by Dr. Rey Guerra
This is Part II in a several part series discussing the United States Senate’s comprehensive immigration reform (CIR) bill (Officially: S.744 Border Security, Economic Opportunity, and Immigration Modernization Act). Part I, introducing the series and discussing the Border Trigger, can be found here.
Part I highlighted the onerous Border Security and Border Fencing triggers. The triggers, and the bill, are structured such that it is possible that they may never be met and “the entire legalization program may be rendered moot.” Here in Part II, another onerous trigger is discussed.
THE E-VERIFY TRIGGER
The bill states that the DHS Secretary may not adjust the status of aliens until “the Secretary has implemented the mandatory employment verification system…for use by all employers to prevent unauthorized workers from obtaining employment in the United States.”
The point of E-Verify is to prevent unauthorized workers from gaining employment by requiring that permission be sought from the federal government when starting a job. It is currently being used in 16 states across the country. S.744 basically turbocharges e-verify, making it federal law, requiring every state and every business, anybody hiring anybody anywhere, to implement it.
The negatives of E-Verify have been outlined and discussed for a while now. One of the major issues that I see is that the government is woefully not ready for the program.
When government program errors prevent anybody from making a living, that’s kind of a big deal. When government program errors prevent hundreds of thousands of people from making a living, well, that program needs to be done away with. Rampant false positives already exist. Here are some stats:
- The US Government Accountability Office estimates that if E-Verify is made mandatory nationwide, 164,000 people would be held up from being hired just because of issues with name changes .
- Citizenship and Immigration Services reports that in 2012, ~1 out of every 400 cases submitted to E-Verify resulted in false positives . In a nation where there are 154 million workers, that would be 400,000 deprived of the right to work.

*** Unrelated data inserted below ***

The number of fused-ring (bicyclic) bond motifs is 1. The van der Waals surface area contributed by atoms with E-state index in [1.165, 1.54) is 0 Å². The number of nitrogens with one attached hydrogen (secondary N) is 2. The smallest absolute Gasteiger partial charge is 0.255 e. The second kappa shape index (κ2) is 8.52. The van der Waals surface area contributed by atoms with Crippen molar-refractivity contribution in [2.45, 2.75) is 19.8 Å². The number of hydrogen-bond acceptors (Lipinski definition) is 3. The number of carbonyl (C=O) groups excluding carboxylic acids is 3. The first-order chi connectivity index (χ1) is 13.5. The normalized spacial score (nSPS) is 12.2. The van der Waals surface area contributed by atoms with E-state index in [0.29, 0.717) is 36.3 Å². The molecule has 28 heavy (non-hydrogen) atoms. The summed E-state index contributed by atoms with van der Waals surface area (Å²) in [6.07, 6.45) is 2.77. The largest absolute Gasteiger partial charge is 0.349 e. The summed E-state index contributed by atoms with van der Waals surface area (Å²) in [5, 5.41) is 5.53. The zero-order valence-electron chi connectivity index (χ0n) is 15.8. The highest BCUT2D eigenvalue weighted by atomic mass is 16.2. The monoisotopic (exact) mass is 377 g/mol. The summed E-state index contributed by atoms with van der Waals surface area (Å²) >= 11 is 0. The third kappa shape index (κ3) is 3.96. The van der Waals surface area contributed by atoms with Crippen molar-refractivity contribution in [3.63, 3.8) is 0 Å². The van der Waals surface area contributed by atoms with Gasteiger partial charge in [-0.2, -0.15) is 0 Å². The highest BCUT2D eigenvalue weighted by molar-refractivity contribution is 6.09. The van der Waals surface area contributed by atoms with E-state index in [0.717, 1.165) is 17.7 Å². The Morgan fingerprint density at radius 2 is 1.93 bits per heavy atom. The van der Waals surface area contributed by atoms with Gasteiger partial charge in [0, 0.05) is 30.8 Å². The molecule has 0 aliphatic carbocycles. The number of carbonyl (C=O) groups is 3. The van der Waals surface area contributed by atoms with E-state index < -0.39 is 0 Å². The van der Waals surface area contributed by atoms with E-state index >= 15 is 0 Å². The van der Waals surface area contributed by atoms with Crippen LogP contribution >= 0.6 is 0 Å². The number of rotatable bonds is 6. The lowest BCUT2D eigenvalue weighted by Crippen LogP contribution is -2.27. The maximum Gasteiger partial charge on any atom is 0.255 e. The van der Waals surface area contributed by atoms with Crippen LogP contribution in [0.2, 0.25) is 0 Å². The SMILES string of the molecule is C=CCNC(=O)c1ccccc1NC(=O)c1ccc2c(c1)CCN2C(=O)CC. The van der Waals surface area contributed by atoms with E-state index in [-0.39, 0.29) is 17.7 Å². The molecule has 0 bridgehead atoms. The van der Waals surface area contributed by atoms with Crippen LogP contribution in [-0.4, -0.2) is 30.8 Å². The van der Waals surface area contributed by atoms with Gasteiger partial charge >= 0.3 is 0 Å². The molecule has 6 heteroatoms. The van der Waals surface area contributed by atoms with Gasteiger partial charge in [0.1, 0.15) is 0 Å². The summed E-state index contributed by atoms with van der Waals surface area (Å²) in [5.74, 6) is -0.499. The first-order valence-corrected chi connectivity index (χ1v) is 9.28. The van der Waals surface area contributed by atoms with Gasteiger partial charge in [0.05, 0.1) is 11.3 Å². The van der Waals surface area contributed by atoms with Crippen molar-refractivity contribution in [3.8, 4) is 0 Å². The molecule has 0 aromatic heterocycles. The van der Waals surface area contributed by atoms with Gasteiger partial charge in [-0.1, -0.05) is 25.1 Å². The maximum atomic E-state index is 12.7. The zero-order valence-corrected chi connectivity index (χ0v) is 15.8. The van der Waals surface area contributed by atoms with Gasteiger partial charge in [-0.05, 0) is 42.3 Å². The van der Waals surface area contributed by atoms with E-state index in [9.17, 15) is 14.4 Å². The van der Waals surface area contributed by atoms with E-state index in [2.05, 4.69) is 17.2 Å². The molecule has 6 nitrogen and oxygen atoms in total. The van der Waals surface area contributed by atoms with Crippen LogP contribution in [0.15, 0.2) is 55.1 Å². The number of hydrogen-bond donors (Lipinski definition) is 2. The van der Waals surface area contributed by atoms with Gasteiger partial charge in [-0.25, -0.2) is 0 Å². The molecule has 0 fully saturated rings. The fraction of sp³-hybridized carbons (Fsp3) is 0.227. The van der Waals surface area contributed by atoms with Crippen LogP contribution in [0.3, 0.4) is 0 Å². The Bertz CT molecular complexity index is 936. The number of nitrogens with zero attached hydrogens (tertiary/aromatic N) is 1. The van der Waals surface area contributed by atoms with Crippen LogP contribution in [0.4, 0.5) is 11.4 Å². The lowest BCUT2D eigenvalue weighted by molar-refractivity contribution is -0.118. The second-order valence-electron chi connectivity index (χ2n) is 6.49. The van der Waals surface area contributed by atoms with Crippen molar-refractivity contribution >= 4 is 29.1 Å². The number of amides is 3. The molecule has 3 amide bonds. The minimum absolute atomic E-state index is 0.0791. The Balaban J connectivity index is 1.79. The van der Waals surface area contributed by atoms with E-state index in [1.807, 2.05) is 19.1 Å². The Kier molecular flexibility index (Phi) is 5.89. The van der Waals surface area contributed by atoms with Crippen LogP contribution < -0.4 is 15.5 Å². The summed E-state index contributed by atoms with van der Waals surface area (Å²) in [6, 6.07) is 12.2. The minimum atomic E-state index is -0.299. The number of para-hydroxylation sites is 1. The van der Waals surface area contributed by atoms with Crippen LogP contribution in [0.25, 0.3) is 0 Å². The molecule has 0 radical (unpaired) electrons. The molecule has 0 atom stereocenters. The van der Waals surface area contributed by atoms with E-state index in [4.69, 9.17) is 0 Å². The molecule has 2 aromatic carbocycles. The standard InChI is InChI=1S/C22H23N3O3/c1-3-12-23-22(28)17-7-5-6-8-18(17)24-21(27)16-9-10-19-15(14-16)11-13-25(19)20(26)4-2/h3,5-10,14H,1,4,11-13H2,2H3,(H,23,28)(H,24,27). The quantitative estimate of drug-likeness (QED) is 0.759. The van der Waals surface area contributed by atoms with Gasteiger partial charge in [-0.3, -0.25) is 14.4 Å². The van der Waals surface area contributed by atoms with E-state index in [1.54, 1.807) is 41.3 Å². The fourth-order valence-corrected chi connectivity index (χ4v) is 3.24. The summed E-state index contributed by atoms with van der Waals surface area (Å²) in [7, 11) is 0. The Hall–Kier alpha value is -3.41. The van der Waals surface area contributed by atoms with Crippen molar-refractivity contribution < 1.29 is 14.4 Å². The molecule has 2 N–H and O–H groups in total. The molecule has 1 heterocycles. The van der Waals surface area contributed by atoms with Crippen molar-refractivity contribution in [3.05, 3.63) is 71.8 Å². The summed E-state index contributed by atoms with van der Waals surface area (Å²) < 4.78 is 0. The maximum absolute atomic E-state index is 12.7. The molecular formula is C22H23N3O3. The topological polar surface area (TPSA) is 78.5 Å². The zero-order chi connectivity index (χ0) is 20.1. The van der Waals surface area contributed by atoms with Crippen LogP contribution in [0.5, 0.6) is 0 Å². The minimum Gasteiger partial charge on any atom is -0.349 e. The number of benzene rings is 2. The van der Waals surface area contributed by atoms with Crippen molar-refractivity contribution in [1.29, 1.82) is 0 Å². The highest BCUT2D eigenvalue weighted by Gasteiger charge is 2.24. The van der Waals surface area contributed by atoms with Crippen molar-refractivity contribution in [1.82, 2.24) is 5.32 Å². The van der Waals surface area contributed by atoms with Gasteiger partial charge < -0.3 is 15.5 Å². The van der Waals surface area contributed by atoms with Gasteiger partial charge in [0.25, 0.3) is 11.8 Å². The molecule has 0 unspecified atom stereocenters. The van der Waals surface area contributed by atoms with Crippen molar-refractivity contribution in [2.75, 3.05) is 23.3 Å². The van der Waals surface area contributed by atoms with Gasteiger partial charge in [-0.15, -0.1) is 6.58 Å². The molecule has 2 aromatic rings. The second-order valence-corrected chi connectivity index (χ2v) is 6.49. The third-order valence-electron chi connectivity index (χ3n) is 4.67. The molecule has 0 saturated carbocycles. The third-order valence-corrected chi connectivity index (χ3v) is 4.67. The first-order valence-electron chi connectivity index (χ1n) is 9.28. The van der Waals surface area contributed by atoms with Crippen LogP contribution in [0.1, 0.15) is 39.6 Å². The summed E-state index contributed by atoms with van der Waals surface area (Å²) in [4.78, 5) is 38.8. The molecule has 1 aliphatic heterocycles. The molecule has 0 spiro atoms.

Oh, and resolving errors isn’t easy. A report by the National Immigration Law Center highlights examples that are typical of people experiencing false positives. Here’s a good one :
- A US citizen and former captain in the US Navy with 34 years of service and a history of having maintained high security clearance was flagged by E-Verify as not eligible for employment. It took him and his wife, an attorney, two months to resolve the discrepancy.
In addition to the false positives, the AARP is extremely concerned about the strain a nationwide E-Verify would put on the Social Security Administration’s ability to delivery services to its beneficiaries.
There’s more. History and recent data suggest that E-Verify will lead to widespread discrimination and racial profiling. A 1990 study by the GAO found that when the Immigration Reform and Control Act of 1986 required employers to verify identities, 20% of employers engaged in widespread discrimination against foreign-looking AMERICAN workers . You almost can’t blame them. Businesses may avoid interviewing workers just to avoid dealing with the potential hassle (this is racial profiling).
The Huffington Post has a nice short article highlighting the discriminatory issues with E-Verify. For a more in depth study on the negatives with E-Verify, check out the ACLU’s 10 Big Problems with E-Verify. www.gao.gov/new.items/d11146.pdf  USCIS  www.nilc.org/document.html?id=337  archive.gao.gov/d24t8/140974.pdf
Dr. Rey Guerra is an engineer in the renewable energy field and is the Chair of the Greater Houston Civic Coalition, a group dedicated to resolving social, economic, and civic issues through education, training, and advocacy.
3rd Centavo is an opportunity for guest bloggers to sound-off (with a progressive bent) on various issues.
Both of Guerra;s entries on SB744 should be required reading for anyone who supports a just and humane immigration reform. Thanks